Wednesday, December 28, 2011

Beethoven : Hammerklavier - Sokolov 1975

A wonderful diatribe by Boom against the Austrian pianist Till Fellner sparked off this upload. Fellner said, in an interview "Life is too short to play Rachmaninoff or drink bad wine."  to which Boom, in his typical understated fashion, replied "life is not too short for him, Till Fellner, to spend on playing meticulously planned, immaculately executed, and incomparably faceless all-Beethoven recitals season after season."  You can read the full blog entry here.


Anyway, I find myself listening to the Mount Everest of pianism - the Hammerklavier. I have a recording by Richter in Prague that has me on the edge of my seat, and a live version by Brendel that I relish because he conducts you through the music as if it were a personal guided tour of his castle. In the past few days I've listened to Martina Filjak, a pianist full of ideas and the technique to bring them off, and to Valentina Lisitsa. What can I say about Lisitsa? A sort of musical Lang Lang - total technique, but also a grasp of the large scale that makes her readings fascinating, if not always easy listening. Her fugue, for example, takes less than eleven minutes, and has an almost nightmarish lucidity that can only be produced by a technique that you got from the devil in exchange for the souls of your children. 


And here is another oddity: Sokolov. Love him or hate him, he's got his own ideas. It's the longest slow movement on record, as far as I know - nearly 24 minutes!! - but somehow he manages to maintain a fascination almost unbroken throughout.


The recording's an oddity too: it's apparently from an LP of a live performance in 1975, but there's no applause or audience noise. Looking at the waveforms between movements, they could have resulted from the audience noise being faded to zero, but could equally well just be track breaks. 


One way or the other, this recording has something of a cult status. I leave it to the reader to judge if the status be deserved or no.


mp3 192 kbs


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7 comments:

  1. The British-based pianist Edith Vogel made a studio recording of Op.106 in the mid-1970s, with the slow movement running to 24 minutes (if not a bit over - can't remember at the moment). This studio recording was once issued on CD by BBC Music Magazine. I would have loved it, especially for the Wagnerian build-up of the Adagio, if it weren't for clearly audible (to me) differences between different takes in that studio recording. (Vogel's live 1985 Op.111, on the other hand, has been one of my Beethoven treasures.)

    Sokolov's slow tempo, while indeed extreme, is not unique in the recorded history of Beethoven playing. Did not Gould also take about this long to get through the Adagio of Op.106 in his CBC broadcast performance? I seem to remember that Gould's Adagio lasted about 24 minutes...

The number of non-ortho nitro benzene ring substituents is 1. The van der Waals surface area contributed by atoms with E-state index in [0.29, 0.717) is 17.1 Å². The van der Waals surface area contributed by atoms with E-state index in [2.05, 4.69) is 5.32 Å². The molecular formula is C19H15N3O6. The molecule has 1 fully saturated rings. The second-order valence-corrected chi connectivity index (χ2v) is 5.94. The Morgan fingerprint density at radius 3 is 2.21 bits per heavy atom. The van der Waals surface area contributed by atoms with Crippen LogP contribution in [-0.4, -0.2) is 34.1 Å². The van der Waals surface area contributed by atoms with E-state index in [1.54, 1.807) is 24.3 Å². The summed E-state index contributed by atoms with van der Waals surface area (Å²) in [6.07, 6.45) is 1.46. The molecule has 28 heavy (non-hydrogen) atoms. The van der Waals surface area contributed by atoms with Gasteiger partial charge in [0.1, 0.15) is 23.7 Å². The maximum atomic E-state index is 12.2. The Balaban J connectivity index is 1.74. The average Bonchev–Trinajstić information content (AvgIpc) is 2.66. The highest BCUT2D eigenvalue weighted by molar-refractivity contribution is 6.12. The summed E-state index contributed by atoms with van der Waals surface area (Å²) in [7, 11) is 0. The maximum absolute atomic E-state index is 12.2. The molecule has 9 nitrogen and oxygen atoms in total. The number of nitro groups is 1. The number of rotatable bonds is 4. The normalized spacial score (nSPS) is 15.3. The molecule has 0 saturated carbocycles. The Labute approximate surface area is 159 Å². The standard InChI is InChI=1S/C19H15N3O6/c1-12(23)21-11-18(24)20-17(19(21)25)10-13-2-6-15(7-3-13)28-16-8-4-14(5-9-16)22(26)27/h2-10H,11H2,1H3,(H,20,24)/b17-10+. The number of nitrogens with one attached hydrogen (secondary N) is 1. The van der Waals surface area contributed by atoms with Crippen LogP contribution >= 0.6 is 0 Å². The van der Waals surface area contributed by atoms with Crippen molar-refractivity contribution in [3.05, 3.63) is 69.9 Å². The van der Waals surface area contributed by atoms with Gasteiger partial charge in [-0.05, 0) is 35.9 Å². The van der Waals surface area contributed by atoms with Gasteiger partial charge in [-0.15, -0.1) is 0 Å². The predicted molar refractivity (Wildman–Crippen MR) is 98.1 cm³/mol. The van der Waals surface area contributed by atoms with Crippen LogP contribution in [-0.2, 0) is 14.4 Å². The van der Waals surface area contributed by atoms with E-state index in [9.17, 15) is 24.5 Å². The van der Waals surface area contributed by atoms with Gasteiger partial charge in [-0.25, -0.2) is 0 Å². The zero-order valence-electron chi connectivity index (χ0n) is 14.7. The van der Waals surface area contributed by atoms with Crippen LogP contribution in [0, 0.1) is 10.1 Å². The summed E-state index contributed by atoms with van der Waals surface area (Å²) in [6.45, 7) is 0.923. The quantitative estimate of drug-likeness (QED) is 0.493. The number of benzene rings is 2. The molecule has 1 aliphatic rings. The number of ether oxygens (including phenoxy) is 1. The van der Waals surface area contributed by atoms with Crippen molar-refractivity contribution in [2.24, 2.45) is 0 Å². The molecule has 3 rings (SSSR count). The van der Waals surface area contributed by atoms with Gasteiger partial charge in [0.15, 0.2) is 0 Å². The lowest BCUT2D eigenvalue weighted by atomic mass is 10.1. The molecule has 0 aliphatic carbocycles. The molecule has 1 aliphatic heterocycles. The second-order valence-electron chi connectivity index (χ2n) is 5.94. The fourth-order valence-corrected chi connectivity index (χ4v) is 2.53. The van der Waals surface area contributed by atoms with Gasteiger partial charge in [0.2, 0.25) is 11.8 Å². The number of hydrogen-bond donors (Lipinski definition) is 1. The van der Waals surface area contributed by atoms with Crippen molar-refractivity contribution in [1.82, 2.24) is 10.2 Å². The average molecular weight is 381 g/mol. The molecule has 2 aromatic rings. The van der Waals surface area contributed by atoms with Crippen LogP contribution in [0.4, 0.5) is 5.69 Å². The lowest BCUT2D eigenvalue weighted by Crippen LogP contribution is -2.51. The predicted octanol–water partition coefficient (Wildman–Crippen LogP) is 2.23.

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  2. Sokolov's adagio is a long way from Egon Petri's 14 mins and would have most Teutonic pedagogues regurgitating their strudel...However, Solomon's marvellous 106 has an ample 22 minute adagio and is one of my favourites. Sokolov seems to me on this performance to play the adagio like he's never seen the score but is interpreting the piece having overheard Shostakovich practicing it... That said, it has something compelling and all together Olympian about it.

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  3. Boom - hadn't heard Vogel - does your upload have a link, as such?

    rhinnonsdad - what a wonderful description! It does seem a) being invented on the spot and b) very much in the soviet tradition.

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  4. Sokolov is a fantastic pianist.

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  5. Thanks for posting this recording, new to me. It certainly backs up Boom's strong preference for live performances - the concentration, the intensity draw you in and keep you alert all the way through. I put this one near the top of my Hammerklavier list (though that's not long!). For me, the fugue was the most enlightening part, somehow a clarity that I've missed elsewhere. The slow movement - well, I join with those who are surprised at its improvisational feel; maybe not so much that he's never seen the score, it's almost as if he's inventing the score as he plays, the music appearing note by note out of the ether. A very strange sensation for me as a listener! But an entirely uplifting one; thanks for making it available.

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  6. Eschenbach (DG vinyl and a Brilliant Classics reissue) takes 24:16 for the slow movement. Strange to tell, I believe he did it for another label as well, with similar results.

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    1. Eschenbach EMI, 25:17. Apparently from the late 1970s.

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